In retrospect, 1987 was an excellent year for music, a year that I would place up against any other for the number of quality albums, and singles, released during a calendar year. In fact, so many great albums were released that year, that I felt the need to excise several albums in order to make room for LPs released during other trips around the Sun.
One album I would like to mention is an album released by three-fourths of the legendary Cincinnati power pop band The Raisins joined by guitar virtuoso Adrian Belew who together are known as The Bears. This obscure band released a terrific slice of power pop music in the vein of classic Todd Rundgren and the Raspberries. Unfortunately, the band did not garner the necessary label push in order to register a massive hit. However, if you can find a copy of their self-titled debut, pick it up because it is a buried classic. Next to my Reds winning a World Series title in 1990 and getting to be part of the WOXY-FM/97-X listening audience for four years, The Bears represent my finest Southwest Ohio memories outside of my family.
But, enough of that stuff! Let’s check out what albums from 1987 made my list.
10,000 Maniacs – In My Tribe (1987). By the time the late-Eighties rolled around, there seemed to be hundreds of R.E.M.-influenced bands running around the country. Fortunately, 10,000 Maniacs were influenced by the greatest American alternative band of the Eighties that added some very poetic lyrics about various social injustices that were neither pretentious nor preachy. Lead singer Natalie Merchant became the breakout star of the band who registered such folk-pop classics as “Like the Weather,” “What’s the Matter Here?” and their cover of the Cat Stevens classic “Peace Train.”
Anthrax – Among the Living (1987). Anthrax was the fourth thrash metal band in what is now known as The Big Four of Thrash. The band expanded their lyrical content to rage against prejudice, drug abuse and violence, all the while continuing to display their humor with tributes to Stephen King and Judge Dredd. These guys played so fast that their attack verged on hardcore levels without ever sacrificing the metal. This album is my third favorite of the mid-Eighties thrash peak.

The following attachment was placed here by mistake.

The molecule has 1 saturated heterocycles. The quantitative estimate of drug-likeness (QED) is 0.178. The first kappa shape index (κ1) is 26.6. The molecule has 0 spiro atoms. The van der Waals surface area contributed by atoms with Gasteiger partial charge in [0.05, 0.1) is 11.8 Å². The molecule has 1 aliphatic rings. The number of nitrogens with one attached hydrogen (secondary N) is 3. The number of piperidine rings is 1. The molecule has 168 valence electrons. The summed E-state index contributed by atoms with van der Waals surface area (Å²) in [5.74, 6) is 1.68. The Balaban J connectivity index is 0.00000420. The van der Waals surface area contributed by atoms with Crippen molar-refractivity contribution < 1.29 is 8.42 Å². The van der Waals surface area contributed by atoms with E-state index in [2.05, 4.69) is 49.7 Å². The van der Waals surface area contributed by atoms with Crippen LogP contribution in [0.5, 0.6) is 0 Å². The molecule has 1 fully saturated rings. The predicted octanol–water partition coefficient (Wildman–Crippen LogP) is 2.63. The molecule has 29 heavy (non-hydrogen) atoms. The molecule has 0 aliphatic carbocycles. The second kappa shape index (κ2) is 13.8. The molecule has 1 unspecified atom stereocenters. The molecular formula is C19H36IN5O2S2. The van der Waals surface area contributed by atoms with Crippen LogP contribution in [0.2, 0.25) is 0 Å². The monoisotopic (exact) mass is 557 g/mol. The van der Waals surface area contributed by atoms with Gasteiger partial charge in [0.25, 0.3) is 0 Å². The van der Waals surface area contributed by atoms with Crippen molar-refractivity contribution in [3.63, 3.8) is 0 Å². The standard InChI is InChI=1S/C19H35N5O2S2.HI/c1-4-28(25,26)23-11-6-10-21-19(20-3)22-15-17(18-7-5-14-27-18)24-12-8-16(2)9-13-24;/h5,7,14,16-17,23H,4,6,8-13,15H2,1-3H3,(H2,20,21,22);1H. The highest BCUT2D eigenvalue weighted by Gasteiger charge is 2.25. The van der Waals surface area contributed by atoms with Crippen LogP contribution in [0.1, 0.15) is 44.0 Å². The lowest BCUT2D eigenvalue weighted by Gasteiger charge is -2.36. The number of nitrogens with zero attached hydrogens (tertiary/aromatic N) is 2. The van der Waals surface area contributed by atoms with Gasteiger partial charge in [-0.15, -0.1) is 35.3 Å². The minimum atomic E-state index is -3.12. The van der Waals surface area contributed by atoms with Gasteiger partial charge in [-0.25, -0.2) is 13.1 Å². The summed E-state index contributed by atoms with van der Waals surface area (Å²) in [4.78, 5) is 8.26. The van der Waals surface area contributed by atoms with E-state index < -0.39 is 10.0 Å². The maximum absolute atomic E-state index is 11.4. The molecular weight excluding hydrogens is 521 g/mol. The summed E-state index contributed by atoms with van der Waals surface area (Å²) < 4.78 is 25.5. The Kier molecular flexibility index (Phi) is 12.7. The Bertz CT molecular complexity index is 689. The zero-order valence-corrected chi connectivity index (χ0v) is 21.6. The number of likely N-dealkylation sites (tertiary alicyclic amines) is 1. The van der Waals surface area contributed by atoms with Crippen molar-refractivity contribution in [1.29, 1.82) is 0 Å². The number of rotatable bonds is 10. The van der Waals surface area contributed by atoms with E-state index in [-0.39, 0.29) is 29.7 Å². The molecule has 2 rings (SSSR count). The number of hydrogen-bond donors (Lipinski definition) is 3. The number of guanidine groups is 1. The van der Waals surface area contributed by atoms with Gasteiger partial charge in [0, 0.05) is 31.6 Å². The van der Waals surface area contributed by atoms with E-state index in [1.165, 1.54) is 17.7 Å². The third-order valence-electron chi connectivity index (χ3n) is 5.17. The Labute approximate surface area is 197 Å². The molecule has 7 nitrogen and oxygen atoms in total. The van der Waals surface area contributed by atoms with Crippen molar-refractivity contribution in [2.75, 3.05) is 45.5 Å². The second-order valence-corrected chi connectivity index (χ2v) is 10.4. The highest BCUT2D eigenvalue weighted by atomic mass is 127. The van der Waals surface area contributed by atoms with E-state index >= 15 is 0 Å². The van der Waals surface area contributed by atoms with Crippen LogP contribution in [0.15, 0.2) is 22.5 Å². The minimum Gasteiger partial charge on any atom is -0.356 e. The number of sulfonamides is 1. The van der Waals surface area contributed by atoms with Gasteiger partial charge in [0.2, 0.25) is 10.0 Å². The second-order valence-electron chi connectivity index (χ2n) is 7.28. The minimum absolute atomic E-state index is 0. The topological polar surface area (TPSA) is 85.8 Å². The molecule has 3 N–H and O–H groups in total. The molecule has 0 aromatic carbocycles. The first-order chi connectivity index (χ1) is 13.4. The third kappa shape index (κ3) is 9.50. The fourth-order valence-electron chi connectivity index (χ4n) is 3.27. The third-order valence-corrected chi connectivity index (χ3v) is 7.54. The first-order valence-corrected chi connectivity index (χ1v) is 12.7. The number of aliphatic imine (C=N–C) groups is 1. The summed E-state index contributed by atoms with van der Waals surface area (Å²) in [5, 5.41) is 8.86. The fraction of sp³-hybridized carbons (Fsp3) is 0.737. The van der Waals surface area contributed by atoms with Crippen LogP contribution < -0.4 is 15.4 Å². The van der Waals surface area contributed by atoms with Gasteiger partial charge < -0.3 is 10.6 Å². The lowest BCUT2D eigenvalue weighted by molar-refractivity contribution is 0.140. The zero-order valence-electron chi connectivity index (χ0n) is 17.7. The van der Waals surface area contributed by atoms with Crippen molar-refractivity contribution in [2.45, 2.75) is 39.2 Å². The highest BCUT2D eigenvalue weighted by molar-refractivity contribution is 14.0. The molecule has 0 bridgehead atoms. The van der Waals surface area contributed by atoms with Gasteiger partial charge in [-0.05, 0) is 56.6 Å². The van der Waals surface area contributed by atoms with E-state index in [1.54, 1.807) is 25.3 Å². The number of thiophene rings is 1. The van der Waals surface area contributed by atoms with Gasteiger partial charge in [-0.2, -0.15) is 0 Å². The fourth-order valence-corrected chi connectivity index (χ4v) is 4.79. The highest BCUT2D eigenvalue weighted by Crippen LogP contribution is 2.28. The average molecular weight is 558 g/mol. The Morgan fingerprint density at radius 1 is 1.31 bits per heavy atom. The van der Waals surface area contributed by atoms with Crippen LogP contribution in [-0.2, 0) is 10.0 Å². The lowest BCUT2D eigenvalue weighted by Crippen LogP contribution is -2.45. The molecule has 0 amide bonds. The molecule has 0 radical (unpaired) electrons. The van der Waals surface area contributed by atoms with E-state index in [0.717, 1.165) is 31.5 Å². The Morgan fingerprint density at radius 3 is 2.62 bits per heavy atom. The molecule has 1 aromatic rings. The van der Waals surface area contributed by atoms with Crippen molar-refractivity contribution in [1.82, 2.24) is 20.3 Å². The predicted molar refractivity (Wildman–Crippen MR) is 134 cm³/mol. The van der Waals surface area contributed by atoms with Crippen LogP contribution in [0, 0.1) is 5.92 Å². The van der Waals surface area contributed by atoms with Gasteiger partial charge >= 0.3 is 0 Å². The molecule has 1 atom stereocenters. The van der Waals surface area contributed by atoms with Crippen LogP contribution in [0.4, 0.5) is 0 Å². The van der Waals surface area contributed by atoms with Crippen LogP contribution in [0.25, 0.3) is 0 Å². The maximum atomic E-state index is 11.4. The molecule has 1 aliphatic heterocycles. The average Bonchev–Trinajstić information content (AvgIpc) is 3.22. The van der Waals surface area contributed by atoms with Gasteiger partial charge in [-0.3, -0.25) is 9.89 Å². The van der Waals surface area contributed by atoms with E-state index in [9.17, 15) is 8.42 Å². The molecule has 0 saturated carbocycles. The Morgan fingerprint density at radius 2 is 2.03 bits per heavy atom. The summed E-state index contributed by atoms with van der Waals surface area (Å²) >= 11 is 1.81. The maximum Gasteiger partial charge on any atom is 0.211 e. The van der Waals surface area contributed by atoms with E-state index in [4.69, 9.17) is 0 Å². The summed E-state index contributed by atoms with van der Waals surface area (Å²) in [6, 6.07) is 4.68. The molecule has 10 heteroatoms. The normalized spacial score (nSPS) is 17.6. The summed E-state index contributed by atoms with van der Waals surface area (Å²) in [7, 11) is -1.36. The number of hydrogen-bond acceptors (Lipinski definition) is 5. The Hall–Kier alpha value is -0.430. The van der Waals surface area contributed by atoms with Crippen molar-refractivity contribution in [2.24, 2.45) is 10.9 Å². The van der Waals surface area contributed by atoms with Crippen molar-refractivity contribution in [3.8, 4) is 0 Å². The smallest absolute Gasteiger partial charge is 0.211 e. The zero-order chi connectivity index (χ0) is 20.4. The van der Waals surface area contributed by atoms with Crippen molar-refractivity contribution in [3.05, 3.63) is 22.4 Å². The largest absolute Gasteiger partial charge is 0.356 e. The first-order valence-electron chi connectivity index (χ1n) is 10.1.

Dinosaur Jr. – You’re Living All Over Me (1987). One thing about the musicians of my age group is that collectively they love Neil Young, especially the one we probably all discovered on Side 2 of Rust Never Sleeps. This album plays as the missing link between post-punk and grunge, which is why it was big on college rock radio of the day. Guitarist J. Mascis was the first non-metal guitar hero of Gen X.
Eric B. & Rakim – Paid in Full (1987). In the wake of Run-D.M.C.’s success, the possibilities of hip hop seemed unlimited. So when this duo showed up with Rakim displaying a whole new way to spit his rhymes, the door was blown off its hinges. Rakim’s hypnotic vocals incorporated a jazz-influenced flow into his delivery which only raised his profile to a prophet-like status in the hip hop community. Even after nearly 35 years, Rakim is still listed as one of the greatest emcees ever. Eminem owes Rakim a huge debt.